Lenovo and management of BIOS settings

Lenovo has published an excellent guide for management of their BIOS settings via scripts for the ThinkPad-series. It seems that it does apply for all different series (ThinkCentre, ThinkPad, ThinkStation) and therefore the same methods can be used regardless of the type of device.

However, there are numerous caveats to the documentation and some minor misalignments of naming standards between specific device types – even within the same series of devices.

Supervisor Password

Initial password

Password seems to be quite odd for Lenovo. First of all – password can’t be set the first time around via their WMI interface but requires that someone sets on the device. In addition – the experience has been that depending on the type of keyboard (validated with a Lenovo and an HP set of keyboards) the password might not be set as expected. In the end – we could only validate what the password was (and use the expected password) when set with an HP-keyboard.

Updates settings with password

Once a password is set it becomes a requirement to pass this one when changing any setting, or setting a new password. To pass this one each updated setting requires the password, encoding and keyboard and in addition it is also required when saving the bios settings. One could find many more efficient methods, but this is the way togo about it. After lots of testing – the following methods have been succesful;

Changing a BIOS configuration

$wmi = Get-WmiObject -Class Lenovo_SetBiosSetting -Namespace root\wmi
$wmi.SetBiosSetting("TCG Security Feature,Active,password,ascii,us;")

Note that at the end there is a ;.
Ascii and us is the encoding and the language of the keyboard. This is the most common setup – so lets stick with it.

To save the settings the following command can be issued;

(Get-WmiObject -Class Lenovo_SaveBiosSettings -Namespace root\wmi).SaveBiosSettings(password,ascii,us;)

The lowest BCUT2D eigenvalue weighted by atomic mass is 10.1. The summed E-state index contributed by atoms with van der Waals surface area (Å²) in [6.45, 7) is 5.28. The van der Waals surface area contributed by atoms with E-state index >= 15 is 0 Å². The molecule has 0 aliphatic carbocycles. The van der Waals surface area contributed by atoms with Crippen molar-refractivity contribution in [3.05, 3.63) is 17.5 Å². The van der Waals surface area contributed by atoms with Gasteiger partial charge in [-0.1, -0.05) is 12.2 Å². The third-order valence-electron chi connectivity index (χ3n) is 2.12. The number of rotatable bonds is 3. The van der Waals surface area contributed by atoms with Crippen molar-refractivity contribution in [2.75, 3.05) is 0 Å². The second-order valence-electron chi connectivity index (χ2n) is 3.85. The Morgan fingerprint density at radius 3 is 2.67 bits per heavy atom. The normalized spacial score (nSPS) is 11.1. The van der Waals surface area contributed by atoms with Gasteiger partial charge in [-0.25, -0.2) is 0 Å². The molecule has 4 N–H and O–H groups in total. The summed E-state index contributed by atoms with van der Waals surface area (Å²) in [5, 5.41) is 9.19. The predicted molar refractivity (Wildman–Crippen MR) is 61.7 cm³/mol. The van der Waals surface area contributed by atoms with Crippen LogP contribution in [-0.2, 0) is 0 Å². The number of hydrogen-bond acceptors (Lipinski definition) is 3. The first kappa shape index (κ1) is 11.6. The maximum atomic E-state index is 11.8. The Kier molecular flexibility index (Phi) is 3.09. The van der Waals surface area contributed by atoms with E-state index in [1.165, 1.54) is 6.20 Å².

If you are unsure wether there is a password or not – we can always test and validate. If you configure all settings incorrectly and then try to save without the appropiate password (blank or with the correct password) – all settings are lost.

You can check if a password is set by using the following method;

$password = “,password,ascii,us”
$result = ((Get-WmiObject -Class Lenovo_SaveBiosSettings -Namespace root\wmi).SaveBiosSettings(password,ascii,us)).return
if (!($result –eq "Success")) {
#if the command isn’t successfull we set a blank password
$password = ""
if ($result –eq "Success") {
$nopass = $false

To avoid writing lots of code once we have identified if a password is in use – we can leverage the $password and append it to every settings.

$wmi.SetBiosSetting("TCG Security Feature,Active$password")

The $nopass can be used to choose decide how we save the settings

if ($nopass -eq $true) {
Get-WmiObject -Class Lenovo_SaveBiosSettings -Namespace root\wmi).SaveBiosSettings()
else {
(Get-WmiObject -Class Lenovo_SaveBiosSettings -Namespace root\wmi).SaveBiosSettings($passwordsave)


Unlike the harmonized and common way to handle BIOS settings via the WMI interface – settings have a wide spread of possible names and setting options. Quite often similiar enough to cause frustration

An overview of TPM related settings and Secureboot


In addition – once these settings are enabled they can’t be disabled. Lenovo has taken a secure-by-default stance and will force someone to physically access the computer to decrease security. As far as their guide states today the following settings can’t be disabled – once they are enabled – via WMI.